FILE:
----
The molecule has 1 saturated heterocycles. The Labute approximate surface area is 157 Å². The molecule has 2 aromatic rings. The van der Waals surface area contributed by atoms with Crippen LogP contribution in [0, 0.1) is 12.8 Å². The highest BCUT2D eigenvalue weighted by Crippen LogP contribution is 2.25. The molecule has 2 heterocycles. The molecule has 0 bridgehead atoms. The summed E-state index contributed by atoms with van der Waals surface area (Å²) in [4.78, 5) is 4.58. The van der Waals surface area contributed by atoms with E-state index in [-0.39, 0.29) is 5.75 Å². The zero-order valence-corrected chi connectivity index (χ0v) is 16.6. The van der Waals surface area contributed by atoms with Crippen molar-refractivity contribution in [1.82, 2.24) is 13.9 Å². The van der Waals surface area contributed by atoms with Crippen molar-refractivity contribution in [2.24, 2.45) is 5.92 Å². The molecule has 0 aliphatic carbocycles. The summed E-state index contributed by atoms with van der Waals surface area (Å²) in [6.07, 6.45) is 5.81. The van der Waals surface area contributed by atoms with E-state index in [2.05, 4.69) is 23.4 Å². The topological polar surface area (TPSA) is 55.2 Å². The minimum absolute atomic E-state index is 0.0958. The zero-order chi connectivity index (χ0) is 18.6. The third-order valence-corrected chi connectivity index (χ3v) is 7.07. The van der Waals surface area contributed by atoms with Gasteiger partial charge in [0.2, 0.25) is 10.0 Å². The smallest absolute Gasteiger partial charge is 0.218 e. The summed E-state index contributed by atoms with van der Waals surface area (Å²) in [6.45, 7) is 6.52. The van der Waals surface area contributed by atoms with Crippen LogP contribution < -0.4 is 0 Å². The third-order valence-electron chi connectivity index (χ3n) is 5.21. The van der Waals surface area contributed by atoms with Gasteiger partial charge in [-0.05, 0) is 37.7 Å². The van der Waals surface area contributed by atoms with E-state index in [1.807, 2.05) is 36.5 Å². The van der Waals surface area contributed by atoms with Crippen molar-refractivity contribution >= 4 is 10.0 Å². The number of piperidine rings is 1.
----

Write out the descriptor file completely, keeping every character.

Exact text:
The molecule has 1 saturated heterocycles. The Labute approximate surface area is 157 Å². The molecule has 2 aromatic rings. The van der Waals surface area contributed by atoms with Crippen LogP contribution in [0, 0.1) is 12.8 Å². The highest BCUT2D eigenvalue weighted by Crippen LogP contribution is 2.25. The molecule has 2 heterocycles. The molecule has 0 bridgehead atoms. The summed E-state index contributed by atoms with van der Waals surface area (Å²) in [4.78, 5) is 4.58. The van der Waals surface area contributed by atoms with E-state index in [-0.39, 0.29) is 5.75 Å². The zero-order valence-corrected chi connectivity index (χ0v) is 16.6. The van der Waals surface area contributed by atoms with Crippen molar-refractivity contribution in [1.82, 2.24) is 13.9 Å². The van der Waals surface area contributed by atoms with Crippen molar-refractivity contribution in [2.24, 2.45) is 5.92 Å². The molecule has 0 aliphatic carbocycles. The summed E-state index contributed by atoms with van der Waals surface area (Å²) in [6.07, 6.45) is 5.81. The van der Waals surface area contributed by atoms with E-state index in [2.05, 4.69) is 23.4 Å². The topological polar surface area (TPSA) is 55.2 Å². The minimum absolute atomic E-state index is 0.0958. The zero-order chi connectivity index (χ0) is 18.6. The third-order valence-corrected chi connectivity index (χ3v) is 7.07. The van der Waals surface area contributed by atoms with Gasteiger partial charge in [0.2, 0.25) is 10.0 Å². The smallest absolute Gasteiger partial charge is 0.218 e. The summed E-state index contributed by atoms with van der Waals surface area (Å²) in [6.45, 7) is 6.52. The van der Waals surface area contributed by atoms with Crippen LogP contribution < -0.4 is 0 Å². The third-order valence-electron chi connectivity index (χ3n) is 5.21. The van der Waals surface area contributed by atoms with Gasteiger partial charge in [-0.05, 0) is 37.7 Å². The van der Waals surface area contributed by atoms with E-state index in [1.807, 2.05) is 36.5 Å². The van der Waals surface area contributed by atoms with Crippen molar-refractivity contribution >= 4 is 10.0 Å². The number of piperidine rings is 1.